Offering regular, organized tutoring and study sessions gives students a reliable resource when they’re in need of extra help with their coursework. Sam Houston State University, for instance, has opened the First-Generation Center and Academic Success Center, which offer mentoring and tutoring resources.6,7 “The goal is for the library to become a one-stop shop for academic services and support, so when students need certain things, they know where to go,” says Lisa Shen, the campus director of library public services.8

Go Beyond the Books

Look into lending e-books, movies, videos, and free streaming services to libraries such as Libby and Hoopla. These and other digital services help make multimedia learning more accessible for students.

Offer AI Classes

With Artificial Intelligence’s seismic change to the web and beyond, harnessing its power and understanding its limitations are critical for the next generation of learners. ChatGPT, Midjourney, Bard, and DALL-E all take time to learn better prompts and provide better results. Determine when and where your institution can implement generative AI technologies, and consider circulating AI guidelines and policies where applicable.

Improve Accessibility

New thinking on accessibility in higher education now includes neurodiverse students and those with physical disabilities. Neurodiversity includes dyslexia, dysgraphia, ADHD (Attention-deficit/hyperactivity disorder), and other mental illnesses. The latest research shows that ADHD affects 6.1 million children in the United States, and the diagnosis rate rose a whopping 42% between 2003 and 2011, with few children growing out of the condition before reaching college.9 Modern libraries are accommodating the mobility of wheelchairs to move throughout the spaces and ramps in addition to elevators. Creating study and collaborative spaces with wide aisles and adjustable desks also work to support various students with disabilities.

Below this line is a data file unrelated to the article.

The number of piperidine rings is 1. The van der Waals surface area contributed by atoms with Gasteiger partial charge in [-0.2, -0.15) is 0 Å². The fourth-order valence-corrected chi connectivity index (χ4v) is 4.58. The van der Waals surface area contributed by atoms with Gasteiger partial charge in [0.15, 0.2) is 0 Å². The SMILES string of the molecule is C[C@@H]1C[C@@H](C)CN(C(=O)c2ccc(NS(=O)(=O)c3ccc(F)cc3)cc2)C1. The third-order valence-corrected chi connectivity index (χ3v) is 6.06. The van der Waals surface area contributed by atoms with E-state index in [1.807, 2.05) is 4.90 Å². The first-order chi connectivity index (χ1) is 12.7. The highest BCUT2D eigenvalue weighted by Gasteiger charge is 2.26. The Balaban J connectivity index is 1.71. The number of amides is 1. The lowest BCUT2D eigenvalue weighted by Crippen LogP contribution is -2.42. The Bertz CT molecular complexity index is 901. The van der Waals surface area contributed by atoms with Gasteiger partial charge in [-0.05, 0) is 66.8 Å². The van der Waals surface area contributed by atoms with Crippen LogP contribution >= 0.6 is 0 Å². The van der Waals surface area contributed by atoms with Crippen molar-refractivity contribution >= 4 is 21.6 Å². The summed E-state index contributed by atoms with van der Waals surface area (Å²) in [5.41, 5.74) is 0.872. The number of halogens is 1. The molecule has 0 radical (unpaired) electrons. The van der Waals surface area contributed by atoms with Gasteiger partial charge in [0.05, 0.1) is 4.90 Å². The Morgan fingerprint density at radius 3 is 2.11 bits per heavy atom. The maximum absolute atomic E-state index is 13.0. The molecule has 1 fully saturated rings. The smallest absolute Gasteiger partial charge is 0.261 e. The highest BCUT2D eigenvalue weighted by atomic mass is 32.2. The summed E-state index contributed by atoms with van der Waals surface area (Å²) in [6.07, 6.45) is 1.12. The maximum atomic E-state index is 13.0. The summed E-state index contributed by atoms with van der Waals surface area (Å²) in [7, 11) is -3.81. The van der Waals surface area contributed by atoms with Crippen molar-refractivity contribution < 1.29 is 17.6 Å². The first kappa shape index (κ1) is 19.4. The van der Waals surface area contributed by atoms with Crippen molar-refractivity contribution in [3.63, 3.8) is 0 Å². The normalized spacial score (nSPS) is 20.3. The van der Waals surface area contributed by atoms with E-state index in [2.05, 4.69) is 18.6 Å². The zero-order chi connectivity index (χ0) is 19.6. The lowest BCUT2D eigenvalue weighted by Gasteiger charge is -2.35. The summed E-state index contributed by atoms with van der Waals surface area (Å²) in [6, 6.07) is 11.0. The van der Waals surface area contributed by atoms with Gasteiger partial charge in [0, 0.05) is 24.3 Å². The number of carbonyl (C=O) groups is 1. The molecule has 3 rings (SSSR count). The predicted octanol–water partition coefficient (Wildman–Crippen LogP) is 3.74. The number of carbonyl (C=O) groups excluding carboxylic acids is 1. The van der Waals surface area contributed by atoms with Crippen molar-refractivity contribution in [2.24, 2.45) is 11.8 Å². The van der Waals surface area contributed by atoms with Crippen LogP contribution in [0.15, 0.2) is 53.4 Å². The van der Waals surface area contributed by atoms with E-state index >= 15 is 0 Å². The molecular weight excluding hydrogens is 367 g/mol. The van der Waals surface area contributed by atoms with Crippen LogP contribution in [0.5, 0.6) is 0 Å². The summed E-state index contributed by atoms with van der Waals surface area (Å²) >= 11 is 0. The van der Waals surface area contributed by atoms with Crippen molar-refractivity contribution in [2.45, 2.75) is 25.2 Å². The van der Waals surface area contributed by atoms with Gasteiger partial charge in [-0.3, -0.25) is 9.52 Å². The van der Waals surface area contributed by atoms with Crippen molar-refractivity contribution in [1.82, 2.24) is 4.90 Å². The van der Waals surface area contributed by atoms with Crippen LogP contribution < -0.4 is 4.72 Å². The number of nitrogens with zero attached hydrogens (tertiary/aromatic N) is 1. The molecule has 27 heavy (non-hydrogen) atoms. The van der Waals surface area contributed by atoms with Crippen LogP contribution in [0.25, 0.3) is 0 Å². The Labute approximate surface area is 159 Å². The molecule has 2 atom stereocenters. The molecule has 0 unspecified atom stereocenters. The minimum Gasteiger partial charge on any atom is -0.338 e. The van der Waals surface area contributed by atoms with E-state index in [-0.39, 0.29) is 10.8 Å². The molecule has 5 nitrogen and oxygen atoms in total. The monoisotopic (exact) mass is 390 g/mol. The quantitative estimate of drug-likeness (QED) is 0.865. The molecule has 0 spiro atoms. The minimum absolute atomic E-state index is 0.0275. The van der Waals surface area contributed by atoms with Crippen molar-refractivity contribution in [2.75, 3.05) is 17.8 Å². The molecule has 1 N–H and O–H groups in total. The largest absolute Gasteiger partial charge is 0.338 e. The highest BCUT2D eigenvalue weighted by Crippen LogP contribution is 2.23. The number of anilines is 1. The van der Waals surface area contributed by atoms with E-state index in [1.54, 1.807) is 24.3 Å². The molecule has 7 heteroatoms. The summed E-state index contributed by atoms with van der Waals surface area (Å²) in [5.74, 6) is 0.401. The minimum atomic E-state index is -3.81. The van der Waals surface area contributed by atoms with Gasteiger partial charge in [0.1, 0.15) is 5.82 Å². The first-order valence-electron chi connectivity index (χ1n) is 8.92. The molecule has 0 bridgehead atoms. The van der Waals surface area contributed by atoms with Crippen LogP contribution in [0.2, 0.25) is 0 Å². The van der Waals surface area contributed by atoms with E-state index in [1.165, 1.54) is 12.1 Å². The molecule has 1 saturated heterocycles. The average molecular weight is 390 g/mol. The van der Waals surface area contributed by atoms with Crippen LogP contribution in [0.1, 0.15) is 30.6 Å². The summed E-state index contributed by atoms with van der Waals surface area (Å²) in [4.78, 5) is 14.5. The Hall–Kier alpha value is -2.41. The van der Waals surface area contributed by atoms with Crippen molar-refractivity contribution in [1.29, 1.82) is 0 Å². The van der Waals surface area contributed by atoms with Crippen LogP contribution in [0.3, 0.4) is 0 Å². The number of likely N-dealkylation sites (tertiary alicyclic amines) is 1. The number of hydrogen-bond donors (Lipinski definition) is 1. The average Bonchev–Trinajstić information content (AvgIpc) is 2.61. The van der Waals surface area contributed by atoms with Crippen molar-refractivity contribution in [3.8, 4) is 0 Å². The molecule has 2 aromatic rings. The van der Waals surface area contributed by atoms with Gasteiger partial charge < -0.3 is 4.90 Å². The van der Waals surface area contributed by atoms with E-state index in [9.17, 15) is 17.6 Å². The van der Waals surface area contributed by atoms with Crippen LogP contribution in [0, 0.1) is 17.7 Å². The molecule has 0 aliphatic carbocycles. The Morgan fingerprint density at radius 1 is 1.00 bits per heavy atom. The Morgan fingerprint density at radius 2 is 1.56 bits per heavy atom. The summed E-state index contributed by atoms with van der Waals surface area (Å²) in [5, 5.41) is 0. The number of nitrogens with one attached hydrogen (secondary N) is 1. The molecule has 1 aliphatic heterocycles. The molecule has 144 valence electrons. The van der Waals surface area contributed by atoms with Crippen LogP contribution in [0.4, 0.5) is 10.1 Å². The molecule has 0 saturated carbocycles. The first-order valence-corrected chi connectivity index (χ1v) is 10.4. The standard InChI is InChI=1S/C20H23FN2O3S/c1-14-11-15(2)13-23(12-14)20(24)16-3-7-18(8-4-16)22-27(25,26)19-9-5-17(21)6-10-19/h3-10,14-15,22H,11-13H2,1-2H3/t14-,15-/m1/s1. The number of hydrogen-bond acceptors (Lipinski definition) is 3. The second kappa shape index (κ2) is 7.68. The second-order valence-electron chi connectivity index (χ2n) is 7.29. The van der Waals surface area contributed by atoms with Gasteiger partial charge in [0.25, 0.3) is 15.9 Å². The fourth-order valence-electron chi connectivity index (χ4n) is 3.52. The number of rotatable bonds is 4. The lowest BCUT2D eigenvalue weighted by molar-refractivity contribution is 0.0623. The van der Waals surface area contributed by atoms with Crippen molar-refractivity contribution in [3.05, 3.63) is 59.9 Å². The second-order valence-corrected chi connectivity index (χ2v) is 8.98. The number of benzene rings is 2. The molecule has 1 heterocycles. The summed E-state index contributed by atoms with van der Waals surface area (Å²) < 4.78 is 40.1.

Campus libraries have already morphed into a laptop-first institution. The next step is offering students resources, spaces, and learning that prepare them for jobs or future study.

Ready to learn more about how university smart lockers can augment your institution’s library services? Please speak to one of our parcel management experts today.



  1. Wong, Wylie. University Libraries Evolve to Support Future Needs. edtechmagazine.com. February 10, 2023. https://edtechmagazine.com/higher/article/2023/02/university-libraries-evolve-support-future-needs
  2. D’Agostino, Susan. Librarians’ ‘New Normal’ Includes Pain Points. www.insidehighered.com. April 6, 2023. https://www.insidehighered.com/news/2023/04/06/librarians-new-normal-includes-pain-points
  3. Breakell, James. Five Trends Shaping the Library Experience in 2023. d-techinternational.com. January 19, 2023. https://d-techinternational.com/2023/01/19/five-trends-shaping-the-library-experience-in-2023/
  4. Scoulas, J., & De Groote, S. (2022). Impact of Undergraduate Students’ Library Use on Their Learning beyond GPA: Mixed-Methods Approach. College & Research Libraries, 83(3), 452. doi:https://doi.org/10.5860/crl.83.3.452
  5. Velasquez, Sara. The collaborative team behind the Adobe Creative Commons. news.unm.edu. February 1, 2022. https://news.unm.edu/news/the-collaborative-team-behind-the-adobe-creative-commons
  6. Sam Houston State University. First-Generation Center. www.shsu.edu. August 17, 2022. https://www.shsu.edu/dept/firstgen/
  7. Sam Houston State University. Academic Success Center. www.shsu.edu. July 19, 2014. https://www.shsu.edu/centers/academic-success-center/
  8. Wong, Wylie. University Libraries Evolve to Support Future Needs. edtechmagazine.com. February 10, 2023. https://edtechmagazine.com/higher/article/2023/02/university-libraries-evolve-support-future-needs
  9. Winkler, Rolfe & Nassauer, Sarah. Walmart, CVS Pharmacies Have Blocked or Delayed Telehealth Adderall Prescriptions. www.wsj.com. April 27, 2022. https://www.wsj.com/articles/walmart-cvs-pharmacies-have-blocked-or-delayed-telehealth-adderall-prescriptions-11651082131